The Gift of Asher Lev is a lovely, evocative book. It is my first time reading the sequel to My Name is Asher Lev, which I consider one of the closest examples of a nearly perfect novel that I can imagine (with due respect to greater works by Fyodor Dostoevsky, Charles Dickens, Jane Austen, Charlotte Brontë, and Chaim Potok himself).
My Name is Asher Lev (1972) is the story of a Hasidic Jew growing up in Brooklyn as the child of immigrants who have escaped the dangers of the Holocaust (ha Shoah) and the continual threat against Jews in the Ukraine and Russia. Devoted followers of the Rebbe in the fictional Ladover community of Orthodox Jews, Asher Lev’s father is a rising figure, tasked with helping Jews escape the Soviet Union and helping European Jews open their own education-centred communities. Asher’s mother, following a great tragedy, is an exception among Hasidic women as she follows an academic vocation, becoming an expert in Russian political history. The Levs are deeply invested in the faith and traditions of this ultra-Orthodox community as they work tirelessly to resist the twin destructions of the world: persecution and assimilation.
And then there is Asher, born into this faithful household. But Asher is born with a gift that the community cannot easily reconcile themselves to. In a community devoted to the commandments–at the centre of which is a command to cast away images of the divine–Asher is clearly one of the great geniuses of fine art painting of the 20th-century, nearly an equal to Marc Chagall and a spiritual heir of Picasso for his generation. The divine law against graven images has not only bred a millennia-old resistance to visual art among devoted Jews (other than word-art and Bible story pictures), but the Christian world that defines the art of Chagall and Picasso and Asher Lev is goyisch, and specifically Christian. The Crucifix, the Pieta, images of heaven and hell, Eden and the world–all of the great artistic tradition is Christian or post-Christian.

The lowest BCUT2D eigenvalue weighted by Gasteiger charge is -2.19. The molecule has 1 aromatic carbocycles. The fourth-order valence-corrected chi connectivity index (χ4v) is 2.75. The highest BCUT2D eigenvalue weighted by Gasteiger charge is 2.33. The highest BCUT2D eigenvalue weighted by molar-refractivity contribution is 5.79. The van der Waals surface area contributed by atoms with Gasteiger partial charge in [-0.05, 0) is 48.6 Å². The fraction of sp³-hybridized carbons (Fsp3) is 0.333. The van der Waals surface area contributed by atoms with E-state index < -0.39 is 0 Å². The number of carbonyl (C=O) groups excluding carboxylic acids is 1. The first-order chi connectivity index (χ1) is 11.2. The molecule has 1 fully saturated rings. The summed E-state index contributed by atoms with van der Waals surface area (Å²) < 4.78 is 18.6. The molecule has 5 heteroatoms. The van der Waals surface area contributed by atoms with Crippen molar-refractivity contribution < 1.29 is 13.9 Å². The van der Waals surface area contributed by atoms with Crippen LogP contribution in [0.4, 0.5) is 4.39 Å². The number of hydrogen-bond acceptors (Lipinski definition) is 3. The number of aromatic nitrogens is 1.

In the midst of this, Asher Lev is born with a gift from Master of the Universe that faithful believers cannot understand. Many cannot accept this gift, including Asher’s own father.
While they cannot understand each other, each of the three Levs have a vocation that cannot be resisted. Asher’s father must travel for the Rebbe, starting schools and saving families. He grows ill and despondent when he cannot do what he must do. Asher’s mother must complete the work of her deceased brother, becoming a leading expert on Russia and being a Jewish light in the Gentile world of the university. The illness that almost takes her life is broken when she discerns this vocation. And Asher must paint the truth–not pretty pictures, not stories, not even the beauty of Torah, but the truth in all its forms. His fingers itch and his heart aches until he begins to draw the truth from image.
All three share this burning, inescapable need to use their gifts–leadership, intellectual, artistic–to express their calling from God to transform the world. Yet, they cannot understand each other. The tensions pull at their family until they splinter … until oceans separate them. All along, Asher’s mother tries to hold together the geniuses of her son and husband without losing her own genius. Disastrously, inexplicably, inescapable, Asher must paint this tension. And the only symbol he has to paint the truth is the Cross of Christ. Asher paints his family in a series called Brooklyn Crucifixion. These paintings are featured in his inaugural exhibition in New York City, thus earning Asher exile from his family, his Ladover community, and his American home.